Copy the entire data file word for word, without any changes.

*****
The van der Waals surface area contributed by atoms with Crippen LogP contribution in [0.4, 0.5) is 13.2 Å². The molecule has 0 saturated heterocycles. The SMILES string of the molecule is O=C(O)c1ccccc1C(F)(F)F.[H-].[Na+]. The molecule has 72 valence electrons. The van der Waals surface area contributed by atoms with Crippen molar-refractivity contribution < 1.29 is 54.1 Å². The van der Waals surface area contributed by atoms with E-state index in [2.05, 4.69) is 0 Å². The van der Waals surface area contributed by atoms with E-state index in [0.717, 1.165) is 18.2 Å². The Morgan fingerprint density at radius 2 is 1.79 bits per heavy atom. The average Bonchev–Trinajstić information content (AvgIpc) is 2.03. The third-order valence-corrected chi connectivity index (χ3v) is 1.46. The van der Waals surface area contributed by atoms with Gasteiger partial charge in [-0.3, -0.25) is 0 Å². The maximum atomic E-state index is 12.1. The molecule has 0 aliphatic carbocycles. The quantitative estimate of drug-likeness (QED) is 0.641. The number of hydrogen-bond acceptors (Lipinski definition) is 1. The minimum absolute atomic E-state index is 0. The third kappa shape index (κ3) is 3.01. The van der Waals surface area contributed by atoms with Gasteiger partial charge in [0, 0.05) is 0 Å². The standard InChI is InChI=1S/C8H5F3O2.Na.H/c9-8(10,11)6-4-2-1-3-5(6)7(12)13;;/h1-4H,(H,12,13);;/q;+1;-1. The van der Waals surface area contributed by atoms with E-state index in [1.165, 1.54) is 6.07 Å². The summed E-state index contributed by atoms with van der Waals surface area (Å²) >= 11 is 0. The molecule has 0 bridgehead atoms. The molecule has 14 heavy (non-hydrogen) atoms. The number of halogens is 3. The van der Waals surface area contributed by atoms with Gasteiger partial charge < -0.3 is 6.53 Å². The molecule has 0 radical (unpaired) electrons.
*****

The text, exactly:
The van der Waals surface area contributed by atoms with Crippen LogP contribution in [0.4, 0.5) is 13.2 Å². The molecule has 0 saturated heterocycles. The SMILES string of the molecule is O=C(O)c1ccccc1C(F)(F)F.[H-].[Na+]. The molecule has 72 valence electrons. The van der Waals surface area contributed by atoms with Crippen molar-refractivity contribution < 1.29 is 54.1 Å². The van der Waals surface area contributed by atoms with E-state index in [2.05, 4.69) is 0 Å². The van der Waals surface area contributed by atoms with E-state index in [0.717, 1.165) is 18.2 Å². The Morgan fingerprint density at radius 2 is 1.79 bits per heavy atom. The average Bonchev–Trinajstić information content (AvgIpc) is 2.03. The third-order valence-corrected chi connectivity index (χ3v) is 1.46. The van der Waals surface area contributed by atoms with Gasteiger partial charge in [-0.3, -0.25) is 0 Å². The maximum atomic E-state index is 12.1. The molecule has 0 aliphatic carbocycles. The quantitative estimate of drug-likeness (QED) is 0.641. The number of hydrogen-bond acceptors (Lipinski definition) is 1. The minimum absolute atomic E-state index is 0. The third kappa shape index (κ3) is 3.01. The van der Waals surface area contributed by atoms with Gasteiger partial charge in [0, 0.05) is 0 Å². The standard InChI is InChI=1S/C8H5F3O2.Na.H/c9-8(10,11)6-4-2-1-3-5(6)7(12)13;;/h1-4H,(H,12,13);;/q;+1;-1. The van der Waals surface area contributed by atoms with E-state index in [1.165, 1.54) is 6.07 Å². The summed E-state index contributed by atoms with van der Waals surface area (Å²) >= 11 is 0. The molecule has 0 bridgehead atoms. The molecule has 14 heavy (non-hydrogen) atoms. The number of halogens is 3. The van der Waals surface area contributed by atoms with Gasteiger partial charge < -0.3 is 6.53 Å². The molecule has 0 radical (unpaired) electrons.